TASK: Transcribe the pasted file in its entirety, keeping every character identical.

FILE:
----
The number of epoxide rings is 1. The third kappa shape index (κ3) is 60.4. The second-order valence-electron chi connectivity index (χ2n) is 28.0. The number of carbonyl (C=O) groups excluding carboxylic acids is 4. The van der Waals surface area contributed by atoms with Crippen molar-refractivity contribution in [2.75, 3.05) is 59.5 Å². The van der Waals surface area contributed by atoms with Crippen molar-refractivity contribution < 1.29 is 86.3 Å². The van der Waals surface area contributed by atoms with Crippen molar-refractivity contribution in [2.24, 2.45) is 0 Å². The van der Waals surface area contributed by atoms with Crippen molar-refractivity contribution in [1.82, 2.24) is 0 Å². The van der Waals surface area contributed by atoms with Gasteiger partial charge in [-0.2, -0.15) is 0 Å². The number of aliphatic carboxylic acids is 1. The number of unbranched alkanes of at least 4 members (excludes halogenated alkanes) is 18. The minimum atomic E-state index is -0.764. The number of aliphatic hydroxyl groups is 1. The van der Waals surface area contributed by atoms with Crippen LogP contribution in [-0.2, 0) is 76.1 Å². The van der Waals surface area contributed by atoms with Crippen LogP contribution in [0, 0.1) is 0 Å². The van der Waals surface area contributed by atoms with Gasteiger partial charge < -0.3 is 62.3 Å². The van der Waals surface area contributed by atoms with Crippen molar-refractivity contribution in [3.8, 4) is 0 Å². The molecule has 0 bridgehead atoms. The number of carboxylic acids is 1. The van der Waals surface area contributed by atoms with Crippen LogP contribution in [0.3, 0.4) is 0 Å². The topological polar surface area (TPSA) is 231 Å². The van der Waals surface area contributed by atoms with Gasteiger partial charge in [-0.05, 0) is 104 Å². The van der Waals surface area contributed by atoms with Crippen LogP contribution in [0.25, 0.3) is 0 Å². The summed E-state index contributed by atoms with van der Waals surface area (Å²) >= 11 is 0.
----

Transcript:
The number of epoxide rings is 1. The third kappa shape index (κ3) is 60.4. The second-order valence-electron chi connectivity index (χ2n) is 28.0. The number of carbonyl (C=O) groups excluding carboxylic acids is 4. The van der Waals surface area contributed by atoms with Crippen molar-refractivity contribution in [2.75, 3.05) is 59.5 Å². The van der Waals surface area contributed by atoms with Crippen molar-refractivity contribution < 1.29 is 86.3 Å². The van der Waals surface area contributed by atoms with Crippen molar-refractivity contribution in [2.24, 2.45) is 0 Å². The van der Waals surface area contributed by atoms with Crippen molar-refractivity contribution in [1.82, 2.24) is 0 Å². The van der Waals surface area contributed by atoms with Gasteiger partial charge in [-0.2, -0.15) is 0 Å². The number of aliphatic carboxylic acids is 1. The number of unbranched alkanes of at least 4 members (excludes halogenated alkanes) is 18. The minimum atomic E-state index is -0.764. The number of aliphatic hydroxyl groups is 1. The van der Waals surface area contributed by atoms with Crippen LogP contribution in [-0.2, 0) is 76.1 Å². The van der Waals surface area contributed by atoms with Crippen LogP contribution in [0, 0.1) is 0 Å². The van der Waals surface area contributed by atoms with Gasteiger partial charge < -0.3 is 62.3 Å². The van der Waals surface area contributed by atoms with Crippen molar-refractivity contribution in [3.8, 4) is 0 Å². The molecule has 0 bridgehead atoms. The number of carboxylic acids is 1. The van der Waals surface area contributed by atoms with Crippen LogP contribution in [0.3, 0.4) is 0 Å². The topological polar surface area (TPSA) is 231 Å². The van der Waals surface area contributed by atoms with Gasteiger partial charge in [-0.05, 0) is 104 Å². The van der Waals surface area contributed by atoms with Crippen LogP contribution in [0.25, 0.3) is 0 Å². The summed E-state index contributed by atoms with van der Waals surface area (Å²) >= 11 is 0.